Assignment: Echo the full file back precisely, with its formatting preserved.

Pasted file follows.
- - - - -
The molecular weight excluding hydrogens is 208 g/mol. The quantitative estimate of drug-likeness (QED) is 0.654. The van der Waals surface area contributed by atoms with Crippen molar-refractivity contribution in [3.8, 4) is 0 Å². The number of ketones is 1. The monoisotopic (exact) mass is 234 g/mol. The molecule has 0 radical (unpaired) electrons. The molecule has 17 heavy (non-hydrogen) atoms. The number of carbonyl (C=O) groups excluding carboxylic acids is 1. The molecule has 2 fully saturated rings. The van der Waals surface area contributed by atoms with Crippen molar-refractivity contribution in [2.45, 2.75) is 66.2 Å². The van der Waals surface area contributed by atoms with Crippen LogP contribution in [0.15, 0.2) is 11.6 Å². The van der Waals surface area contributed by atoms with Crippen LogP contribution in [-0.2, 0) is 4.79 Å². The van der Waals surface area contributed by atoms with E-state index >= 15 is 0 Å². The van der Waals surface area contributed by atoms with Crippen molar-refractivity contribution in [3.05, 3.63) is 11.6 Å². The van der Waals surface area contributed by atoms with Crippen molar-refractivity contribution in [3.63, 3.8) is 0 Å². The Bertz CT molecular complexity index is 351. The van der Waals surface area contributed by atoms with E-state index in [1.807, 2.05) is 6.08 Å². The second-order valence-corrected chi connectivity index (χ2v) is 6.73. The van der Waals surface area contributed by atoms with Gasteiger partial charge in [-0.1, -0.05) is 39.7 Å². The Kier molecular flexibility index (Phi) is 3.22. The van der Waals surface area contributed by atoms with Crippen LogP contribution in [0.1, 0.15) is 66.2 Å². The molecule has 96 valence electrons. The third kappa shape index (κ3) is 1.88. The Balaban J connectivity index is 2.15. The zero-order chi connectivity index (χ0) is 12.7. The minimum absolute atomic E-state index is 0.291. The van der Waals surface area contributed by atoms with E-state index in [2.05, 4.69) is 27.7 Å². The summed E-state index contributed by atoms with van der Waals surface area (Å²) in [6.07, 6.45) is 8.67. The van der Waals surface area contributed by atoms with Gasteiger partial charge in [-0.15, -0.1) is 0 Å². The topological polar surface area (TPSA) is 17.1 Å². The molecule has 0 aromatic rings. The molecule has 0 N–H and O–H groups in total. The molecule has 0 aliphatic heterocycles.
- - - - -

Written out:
The molecular weight excluding hydrogens is 208 g/mol. The quantitative estimate of drug-likeness (QED) is 0.654. The van der Waals surface area contributed by atoms with Crippen molar-refractivity contribution in [3.8, 4) is 0 Å². The number of ketones is 1. The monoisotopic (exact) mass is 234 g/mol. The molecule has 0 radical (unpaired) electrons. The molecule has 17 heavy (non-hydrogen) atoms. The number of carbonyl (C=O) groups excluding carboxylic acids is 1. The molecule has 2 fully saturated rings. The van der Waals surface area contributed by atoms with Crippen molar-refractivity contribution in [2.45, 2.75) is 66.2 Å². The van der Waals surface area contributed by atoms with Crippen LogP contribution in [0.15, 0.2) is 11.6 Å². The van der Waals surface area contributed by atoms with Crippen LogP contribution in [-0.2, 0) is 4.79 Å². The van der Waals surface area contributed by atoms with E-state index >= 15 is 0 Å². The van der Waals surface area contributed by atoms with Crippen molar-refractivity contribution in [3.05, 3.63) is 11.6 Å². The van der Waals surface area contributed by atoms with Crippen molar-refractivity contribution in [3.63, 3.8) is 0 Å². The Bertz CT molecular complexity index is 351. The van der Waals surface area contributed by atoms with E-state index in [1.807, 2.05) is 6.08 Å². The second-order valence-corrected chi connectivity index (χ2v) is 6.73. The van der Waals surface area contributed by atoms with Gasteiger partial charge in [-0.1, -0.05) is 39.7 Å². The Kier molecular flexibility index (Phi) is 3.22. The van der Waals surface area contributed by atoms with Crippen LogP contribution in [0.1, 0.15) is 66.2 Å². The molecule has 96 valence electrons. The third kappa shape index (κ3) is 1.88. The Balaban J connectivity index is 2.15. The zero-order chi connectivity index (χ0) is 12.7. The minimum absolute atomic E-state index is 0.291. The van der Waals surface area contributed by atoms with E-state index in [2.05, 4.69) is 27.7 Å². The summed E-state index contributed by atoms with van der Waals surface area (Å²) in [6.07, 6.45) is 8.67. The van der Waals surface area contributed by atoms with Gasteiger partial charge in [-0.15, -0.1) is 0 Å². The topological polar surface area (TPSA) is 17.1 Å². The molecule has 0 aromatic rings. The molecule has 0 N–H and O–H groups in total. The molecule has 0 aliphatic heterocycles.